Hammond cracks down on overseas pensions transfers

People seeking to move their pensions out of the UK could face punitive tax charges under rules unveiled in last week’s budget, with both Britons living abroad and foreign nationals based in the UK potentially affected. New rules on such transfers, which will take effect immediately, will mean savers have to pay a tax charge of 25% on their funds before moving the money, unless the transaction involves only European Economic Area (EEA) countries, or the funds are being moved to a country in which the saver now lives.

The rules are focused on qualifying recognised overseas pension schemes (QROPS). These are pension schemes based in around 40 countries that HMRC recognises as operating under similar rules as those that apply in the UK. While transfers to other overseas pension schemes already attract tax charges, it has been possible to move money into a QROPS tax-free.

However, while there are legitimate reasons for such a transaction – a Briton retiring abroad, for example, or a foreign national returning home following a stint working in the UK – QROPS have also been associated with aggressive tax avoidance, pension frauds and scams. On this basis, many have welcomed the chancellor’s crackdown, but there is also concern that some savers will be unfairly caught out.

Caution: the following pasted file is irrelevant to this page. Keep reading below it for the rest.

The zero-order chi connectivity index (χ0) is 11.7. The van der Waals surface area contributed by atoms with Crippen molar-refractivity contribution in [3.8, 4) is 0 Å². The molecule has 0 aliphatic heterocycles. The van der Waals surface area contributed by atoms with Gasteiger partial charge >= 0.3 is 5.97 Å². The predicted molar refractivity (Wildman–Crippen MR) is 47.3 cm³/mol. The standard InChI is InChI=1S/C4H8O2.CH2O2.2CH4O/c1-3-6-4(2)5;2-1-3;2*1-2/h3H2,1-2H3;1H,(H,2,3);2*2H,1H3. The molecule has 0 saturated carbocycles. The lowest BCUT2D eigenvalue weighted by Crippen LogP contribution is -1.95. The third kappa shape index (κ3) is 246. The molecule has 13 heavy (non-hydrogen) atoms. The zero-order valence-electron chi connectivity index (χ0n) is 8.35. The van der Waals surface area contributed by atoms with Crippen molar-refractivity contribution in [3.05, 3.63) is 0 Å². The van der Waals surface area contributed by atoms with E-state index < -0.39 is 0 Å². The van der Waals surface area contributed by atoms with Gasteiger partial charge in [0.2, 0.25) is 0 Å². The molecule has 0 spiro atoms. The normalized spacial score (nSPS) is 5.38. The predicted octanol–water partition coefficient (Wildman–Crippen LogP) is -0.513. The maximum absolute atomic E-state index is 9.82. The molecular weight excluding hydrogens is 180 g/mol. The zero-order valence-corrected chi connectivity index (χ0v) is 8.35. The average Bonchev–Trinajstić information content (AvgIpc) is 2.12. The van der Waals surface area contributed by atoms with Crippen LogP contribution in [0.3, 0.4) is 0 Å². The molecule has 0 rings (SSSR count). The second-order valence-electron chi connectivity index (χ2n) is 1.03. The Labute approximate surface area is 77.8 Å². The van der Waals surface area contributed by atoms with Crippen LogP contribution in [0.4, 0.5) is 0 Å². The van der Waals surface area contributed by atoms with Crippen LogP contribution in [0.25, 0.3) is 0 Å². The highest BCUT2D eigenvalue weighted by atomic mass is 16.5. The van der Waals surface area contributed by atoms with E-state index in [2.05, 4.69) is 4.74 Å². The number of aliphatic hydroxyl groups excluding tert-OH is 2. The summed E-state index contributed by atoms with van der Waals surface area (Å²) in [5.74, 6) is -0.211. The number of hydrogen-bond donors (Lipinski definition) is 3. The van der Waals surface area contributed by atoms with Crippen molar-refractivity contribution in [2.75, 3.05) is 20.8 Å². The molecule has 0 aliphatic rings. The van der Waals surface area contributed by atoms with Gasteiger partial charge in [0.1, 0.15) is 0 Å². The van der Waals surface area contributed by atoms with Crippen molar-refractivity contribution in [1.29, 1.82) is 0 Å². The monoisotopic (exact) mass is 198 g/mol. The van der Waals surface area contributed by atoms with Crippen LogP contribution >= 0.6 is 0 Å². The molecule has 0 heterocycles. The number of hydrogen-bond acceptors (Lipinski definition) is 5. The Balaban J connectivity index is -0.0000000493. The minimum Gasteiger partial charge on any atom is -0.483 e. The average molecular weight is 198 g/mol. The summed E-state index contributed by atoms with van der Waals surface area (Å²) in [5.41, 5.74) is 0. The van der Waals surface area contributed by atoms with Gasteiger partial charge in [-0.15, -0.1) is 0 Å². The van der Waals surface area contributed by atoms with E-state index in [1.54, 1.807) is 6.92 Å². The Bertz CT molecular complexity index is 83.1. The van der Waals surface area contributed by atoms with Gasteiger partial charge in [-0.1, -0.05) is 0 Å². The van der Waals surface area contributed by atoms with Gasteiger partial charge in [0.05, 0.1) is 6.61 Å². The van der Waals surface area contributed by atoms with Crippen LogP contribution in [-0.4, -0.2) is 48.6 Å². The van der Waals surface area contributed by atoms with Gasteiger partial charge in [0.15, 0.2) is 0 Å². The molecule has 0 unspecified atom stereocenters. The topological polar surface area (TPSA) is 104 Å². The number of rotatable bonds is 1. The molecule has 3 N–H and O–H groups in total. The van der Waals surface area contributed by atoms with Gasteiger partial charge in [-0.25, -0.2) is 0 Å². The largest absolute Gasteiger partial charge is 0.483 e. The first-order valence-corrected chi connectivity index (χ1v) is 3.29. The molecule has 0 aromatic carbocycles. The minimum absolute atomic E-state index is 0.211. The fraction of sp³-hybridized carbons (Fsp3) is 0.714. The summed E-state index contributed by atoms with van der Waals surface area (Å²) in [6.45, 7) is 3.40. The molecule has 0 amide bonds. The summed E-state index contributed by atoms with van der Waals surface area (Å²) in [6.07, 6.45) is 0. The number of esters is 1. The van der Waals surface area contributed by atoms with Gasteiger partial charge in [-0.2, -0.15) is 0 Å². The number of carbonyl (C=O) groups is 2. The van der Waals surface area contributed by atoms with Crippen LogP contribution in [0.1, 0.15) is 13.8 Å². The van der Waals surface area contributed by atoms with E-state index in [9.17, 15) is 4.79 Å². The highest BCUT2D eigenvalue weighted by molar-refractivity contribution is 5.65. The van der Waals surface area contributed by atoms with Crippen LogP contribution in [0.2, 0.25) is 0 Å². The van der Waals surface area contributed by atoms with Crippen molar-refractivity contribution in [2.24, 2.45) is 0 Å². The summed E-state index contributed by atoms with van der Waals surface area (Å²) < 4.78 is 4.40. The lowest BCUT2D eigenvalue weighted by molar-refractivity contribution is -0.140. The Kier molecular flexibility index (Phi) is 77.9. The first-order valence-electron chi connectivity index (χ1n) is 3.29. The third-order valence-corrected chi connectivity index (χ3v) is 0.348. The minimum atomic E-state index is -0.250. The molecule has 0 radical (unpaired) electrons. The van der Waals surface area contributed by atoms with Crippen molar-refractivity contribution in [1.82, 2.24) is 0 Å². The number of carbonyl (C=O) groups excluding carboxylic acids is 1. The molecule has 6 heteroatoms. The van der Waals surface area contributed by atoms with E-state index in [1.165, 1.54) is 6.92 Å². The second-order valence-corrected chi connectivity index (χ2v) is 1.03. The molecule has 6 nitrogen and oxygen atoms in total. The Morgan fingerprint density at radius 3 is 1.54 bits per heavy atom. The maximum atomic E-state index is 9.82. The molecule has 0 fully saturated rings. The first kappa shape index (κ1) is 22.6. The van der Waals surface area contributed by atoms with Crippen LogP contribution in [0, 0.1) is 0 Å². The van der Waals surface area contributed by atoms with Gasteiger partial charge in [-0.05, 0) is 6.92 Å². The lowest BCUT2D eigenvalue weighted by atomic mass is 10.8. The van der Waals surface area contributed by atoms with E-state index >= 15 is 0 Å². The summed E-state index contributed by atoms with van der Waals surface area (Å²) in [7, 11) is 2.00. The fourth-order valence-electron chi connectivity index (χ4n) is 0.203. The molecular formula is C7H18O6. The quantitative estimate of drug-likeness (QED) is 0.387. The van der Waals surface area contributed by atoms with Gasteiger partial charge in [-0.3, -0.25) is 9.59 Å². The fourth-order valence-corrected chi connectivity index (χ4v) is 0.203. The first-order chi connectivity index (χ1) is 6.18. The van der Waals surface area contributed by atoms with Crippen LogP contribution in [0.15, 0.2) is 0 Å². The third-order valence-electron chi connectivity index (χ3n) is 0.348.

In particular, the new rules might affect Britons retiring abroad to countries such as the US and Canada, which do not have QROPS set-ups with the UK. People seeking to move pensions there have therefore tended to transfer their money through third-party jurisdictions, such as Malta, Gibraltar and Singapore, where QROPS are available and the local tax rules are benign. Such moves could now fall victim to the new tax charges.

While the Treasury estimates the QROPS measures will raise a relatively modest £65m-£120m a year, the effect could be that savers who don’t meet the tighter criteria laid out by the chancellor will now find it difficult to get their money out of the UK. Some will face the choice of leaving their pension fund in the UK and trying to draw it from overseas when they take their retirement benefits, or being forced to take a sizeable hit on a transfer.

Merryn

Claim 12 issues of MoneyWeek (plus much more) for just £12!

Let MoneyWeek show you how to profit, whatever the outcome of the upcoming general election.

Start your no-obligation trial today and get up to speed on:

  • The latest shifts in the economy…
  • The ongoing Brexit negotiations…
  • The new tax rules…
  • Trump’s protectionist policies…

Plus lots more.

We’ll show you what it all means for your money.

Plus, the moment you begin your trial, we’ll rush you over THREE free investment reports:

‘How to escape the most hated tax in Britain’: Inheritance tax hits many unsuspecting families. Our report tells how to pass on up to £2m of your money to your family without the taxman getting a look in.

‘How to profit from a Trump presidency’: The election of Donald Trump was a watershed moment for the US economy. This report details the sectors our analysts think will boom from Trump’s premiership, and gives specific investments you can buy to profit.

‘Best shares to watch in 2017’: Includes the transcript from our roundtable panel of investment professionals – and 12 tips they’re currently tipping. The report also analyses key assets, including property, oil and the countries whose stock markets currently offer the most value.